The Hague Rules fire exception and barratry.

In Glencore Energy UK Ltd v Freeport Holdings Ltd, “The Lady M”,  [2019] EWCA Civ 388, the Court of Appeal has today upheld Popplewell J’s decision https://iistl.blog/2017/12/30/barratry-and-the-hague-visby-rules/   that article IV rule 2(b) of the Hague-Visby Rules is capable of exempting the carrier from liability to the cargo owner for damage caused by fire if that fire were caused deliberately or barratrously. Cargo owners argued that at common law a term which excluded liability for ‘fire’ would not have provided a defence if it were caused by the negligence or barratry of the crew; and consequently the exception in article IV.2(b) did not have the effect of excluding liability for fires which were caused either negligently or deliberately. The owners argued that the Judge’s interpretation of article IV.2(b) was correct. The words are clear and emphatic, and set out an exception for all loss or damage arising or resulting from fire, subject to the proviso: where the fire is caused with the actual fault or privity of the carrier. There is no proper basis for implying  a further proviso by adding the words ‘or the barratry of master or crew’, not least because ‘barratry’ is not a relevant concept in the Hague Rules.

The Court of Appeal agreed with owners’ contention. There was no sound policy reason for reading the word ‘fire’, both in isolation and in context, in a way that excludes fire where deliberately caused by the crew, from the carrier’s defence under Article IV.2(b). In cases of barratry the carrier’s agents are acting contrary to the carrier’s interests and in breach of the trust reposed in them. The construction of the fire exception was not affected by the Supreme Court’s decision in Volcafe in relation to the construction of the inherent vice exception. It was important not to lose sight of Lord Sumption’s observation that there is ‘no unifying legal principle’ behind the list of exceptions in article IV.2. The correct approach was to construe the exceptions in their own terms, while bearing in mind that they fall under a general heading and have to be construed as part of the overall scheme of obligations, liabilities and exceptions set out in articles III and IV. 66.    Lord Sumption’s observations that the carriers bore the legal burden of disproving negligence for the purposes of invoking an exception under article IV.2 did not address any argument in relation to article IV.2(b), and did not  assist on the assumed facts where there has been a deliberate act by a crew member to the prejudice of the carrier and without the carrier’s actual fault or privity.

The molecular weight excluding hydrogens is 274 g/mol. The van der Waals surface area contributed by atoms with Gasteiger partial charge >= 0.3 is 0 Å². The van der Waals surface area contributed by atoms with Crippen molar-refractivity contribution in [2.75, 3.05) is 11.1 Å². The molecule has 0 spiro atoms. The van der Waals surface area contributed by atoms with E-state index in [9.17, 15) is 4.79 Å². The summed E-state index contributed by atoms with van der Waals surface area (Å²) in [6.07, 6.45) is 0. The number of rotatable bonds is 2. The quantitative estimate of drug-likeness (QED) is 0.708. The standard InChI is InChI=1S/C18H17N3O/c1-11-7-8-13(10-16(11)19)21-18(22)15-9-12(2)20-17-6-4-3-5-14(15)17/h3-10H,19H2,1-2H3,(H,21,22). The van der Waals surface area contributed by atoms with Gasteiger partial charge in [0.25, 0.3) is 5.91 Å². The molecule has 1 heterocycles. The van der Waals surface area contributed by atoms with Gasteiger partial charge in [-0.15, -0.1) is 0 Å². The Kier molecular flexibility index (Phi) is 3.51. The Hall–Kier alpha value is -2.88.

None of the common law cases on construction of exceptions clauses assisted. There was no pre-Hague Rules judicial interpretation of ‘fire’ as a term which had a clearly assigned meaning that excluded fire caused by the crew, so that it must be presumed that it was used in article IV.2(b) in the same way. Nor did the travaux preparatoires to the Hague Rules support such a construction. Simon LJ was very doubtful as to whether the threshold for consideration of the travaux préparatoires came close to being met. This was not a provision in respect of which there were ‘truly feasible alternative interpretations’ of the words, nor was it one of those ‘rare’ cases where the travaux ‘clearly and indisputably’ pointed to a definite legal intention.

Simon LJ added: “To adopt Lord Steyn’s analogy, Glencore’s argument not only failed to hit the bullseye, it should not have been aimed at the target.”

 

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